“I might perform at some other point, but I have no plans to,” Connolly said before going on to describe some of the symptoms of his condition.
“I’ve started to drool. That’s a new one for me,” he told the radio host.
“This disease, it gives you a new thing to deal with every now and again. I walk unsteady.
“My hearing is going. It’s bizarre that bits of me are falling off – but it’s interesting.”
Connolly went on to explain why he dislikes people describing Parkinson’s as “incurable” despite there being no cure.
“A doctor in America told me it’s incurable and I said, ‘get a grip on yourself, say we’ve yet to find a cure’, give a man a light at the end of the tunnel. Incurable is such an awful thing to say to somebody.”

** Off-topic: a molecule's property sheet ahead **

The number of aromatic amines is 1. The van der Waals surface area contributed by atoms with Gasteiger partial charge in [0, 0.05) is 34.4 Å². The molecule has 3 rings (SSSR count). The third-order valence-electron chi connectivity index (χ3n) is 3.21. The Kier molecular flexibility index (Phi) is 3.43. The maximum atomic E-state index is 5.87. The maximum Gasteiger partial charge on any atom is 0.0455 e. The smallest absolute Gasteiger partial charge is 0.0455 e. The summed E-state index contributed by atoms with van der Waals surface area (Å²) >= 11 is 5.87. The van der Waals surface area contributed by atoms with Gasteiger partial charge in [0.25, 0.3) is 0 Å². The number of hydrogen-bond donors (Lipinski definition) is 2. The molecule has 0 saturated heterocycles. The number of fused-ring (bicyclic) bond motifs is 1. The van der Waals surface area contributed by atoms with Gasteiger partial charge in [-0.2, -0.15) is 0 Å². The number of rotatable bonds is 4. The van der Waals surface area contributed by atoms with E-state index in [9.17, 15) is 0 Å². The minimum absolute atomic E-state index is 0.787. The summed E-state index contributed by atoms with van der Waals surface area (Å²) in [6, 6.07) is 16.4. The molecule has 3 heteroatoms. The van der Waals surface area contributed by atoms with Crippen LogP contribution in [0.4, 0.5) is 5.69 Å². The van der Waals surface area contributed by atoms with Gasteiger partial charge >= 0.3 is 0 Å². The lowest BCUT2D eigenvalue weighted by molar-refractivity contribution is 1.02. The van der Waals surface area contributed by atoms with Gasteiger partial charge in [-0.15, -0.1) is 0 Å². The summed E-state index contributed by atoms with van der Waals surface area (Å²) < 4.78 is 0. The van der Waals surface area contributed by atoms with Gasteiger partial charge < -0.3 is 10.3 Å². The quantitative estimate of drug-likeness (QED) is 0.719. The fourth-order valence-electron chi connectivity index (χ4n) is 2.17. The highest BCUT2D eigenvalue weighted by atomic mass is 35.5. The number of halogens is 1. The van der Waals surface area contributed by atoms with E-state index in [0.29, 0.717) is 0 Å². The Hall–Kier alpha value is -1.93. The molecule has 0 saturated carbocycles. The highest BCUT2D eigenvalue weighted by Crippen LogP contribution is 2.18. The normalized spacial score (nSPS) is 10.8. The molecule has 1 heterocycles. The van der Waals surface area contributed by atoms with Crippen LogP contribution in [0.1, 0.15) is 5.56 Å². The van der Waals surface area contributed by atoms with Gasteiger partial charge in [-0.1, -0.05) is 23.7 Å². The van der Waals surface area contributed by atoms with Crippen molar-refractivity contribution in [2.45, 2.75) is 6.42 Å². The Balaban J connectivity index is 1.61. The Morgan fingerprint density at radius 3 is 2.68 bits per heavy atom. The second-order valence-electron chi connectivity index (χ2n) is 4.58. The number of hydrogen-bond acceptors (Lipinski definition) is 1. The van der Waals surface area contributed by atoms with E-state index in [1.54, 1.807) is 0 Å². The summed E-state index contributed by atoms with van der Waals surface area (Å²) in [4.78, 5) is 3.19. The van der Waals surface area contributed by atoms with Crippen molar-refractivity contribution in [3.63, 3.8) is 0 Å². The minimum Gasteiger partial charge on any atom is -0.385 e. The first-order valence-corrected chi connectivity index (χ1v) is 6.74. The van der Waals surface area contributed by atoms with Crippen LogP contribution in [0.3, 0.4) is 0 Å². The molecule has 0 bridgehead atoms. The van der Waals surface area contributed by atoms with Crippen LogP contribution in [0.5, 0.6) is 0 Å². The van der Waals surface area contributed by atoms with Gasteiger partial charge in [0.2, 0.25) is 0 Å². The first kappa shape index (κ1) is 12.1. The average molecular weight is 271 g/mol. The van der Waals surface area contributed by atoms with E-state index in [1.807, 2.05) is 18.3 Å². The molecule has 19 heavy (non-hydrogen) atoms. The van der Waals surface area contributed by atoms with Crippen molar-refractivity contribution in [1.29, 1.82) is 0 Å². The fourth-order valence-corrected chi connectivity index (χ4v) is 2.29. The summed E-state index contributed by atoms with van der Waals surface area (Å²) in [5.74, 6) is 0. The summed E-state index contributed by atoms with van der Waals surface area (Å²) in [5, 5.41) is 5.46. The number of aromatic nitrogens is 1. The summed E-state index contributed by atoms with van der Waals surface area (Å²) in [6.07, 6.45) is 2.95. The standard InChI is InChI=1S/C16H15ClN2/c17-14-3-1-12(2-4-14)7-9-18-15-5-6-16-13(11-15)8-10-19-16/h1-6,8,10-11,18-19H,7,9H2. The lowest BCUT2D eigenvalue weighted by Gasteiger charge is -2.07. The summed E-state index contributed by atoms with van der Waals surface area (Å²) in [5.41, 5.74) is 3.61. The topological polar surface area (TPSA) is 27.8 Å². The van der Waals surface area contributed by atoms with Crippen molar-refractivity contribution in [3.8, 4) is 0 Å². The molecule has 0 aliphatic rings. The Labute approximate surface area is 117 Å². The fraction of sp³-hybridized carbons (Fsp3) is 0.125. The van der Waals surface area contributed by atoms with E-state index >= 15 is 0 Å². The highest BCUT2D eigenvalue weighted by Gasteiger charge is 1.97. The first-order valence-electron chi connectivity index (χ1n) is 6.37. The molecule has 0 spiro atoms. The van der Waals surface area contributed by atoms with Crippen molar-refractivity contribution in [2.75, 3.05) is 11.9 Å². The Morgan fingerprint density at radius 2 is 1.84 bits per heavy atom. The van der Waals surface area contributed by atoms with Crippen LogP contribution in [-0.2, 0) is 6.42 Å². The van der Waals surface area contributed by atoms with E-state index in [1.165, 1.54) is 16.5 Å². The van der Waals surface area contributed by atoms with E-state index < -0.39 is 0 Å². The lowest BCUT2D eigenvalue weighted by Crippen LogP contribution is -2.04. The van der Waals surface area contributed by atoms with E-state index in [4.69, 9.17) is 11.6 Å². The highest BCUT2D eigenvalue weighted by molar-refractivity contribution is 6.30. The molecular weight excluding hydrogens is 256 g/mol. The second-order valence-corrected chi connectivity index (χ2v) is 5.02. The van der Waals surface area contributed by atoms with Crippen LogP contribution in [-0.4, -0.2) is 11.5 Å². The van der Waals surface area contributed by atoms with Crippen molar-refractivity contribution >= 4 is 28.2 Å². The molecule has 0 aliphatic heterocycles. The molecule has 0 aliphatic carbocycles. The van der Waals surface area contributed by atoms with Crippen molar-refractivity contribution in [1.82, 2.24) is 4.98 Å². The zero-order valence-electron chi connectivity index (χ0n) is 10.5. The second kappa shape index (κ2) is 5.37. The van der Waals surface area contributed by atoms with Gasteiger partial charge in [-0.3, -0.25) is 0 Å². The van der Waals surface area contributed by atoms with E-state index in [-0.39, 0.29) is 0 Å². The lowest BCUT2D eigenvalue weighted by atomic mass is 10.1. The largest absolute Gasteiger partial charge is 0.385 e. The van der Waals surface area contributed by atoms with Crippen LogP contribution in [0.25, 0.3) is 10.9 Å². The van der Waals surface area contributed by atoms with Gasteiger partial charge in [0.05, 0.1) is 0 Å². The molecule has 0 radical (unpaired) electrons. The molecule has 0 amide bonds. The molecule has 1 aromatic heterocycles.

The stand-up comedian revealed he had been diagnosed with Parkinson’s in 2013. The disease is a progressive neurological condition that destroys cells in the part of the brain that controls movement.
According to the NHS, Parkinson’s affects roughly one in 500 people.
A person with the condition can experience a wide range of psychological and physical symptoms, such as memory loss, depression and anosmia, where you lose your sense of smell.
To find out more about Parkinson's Disease, visit the NHS website here.
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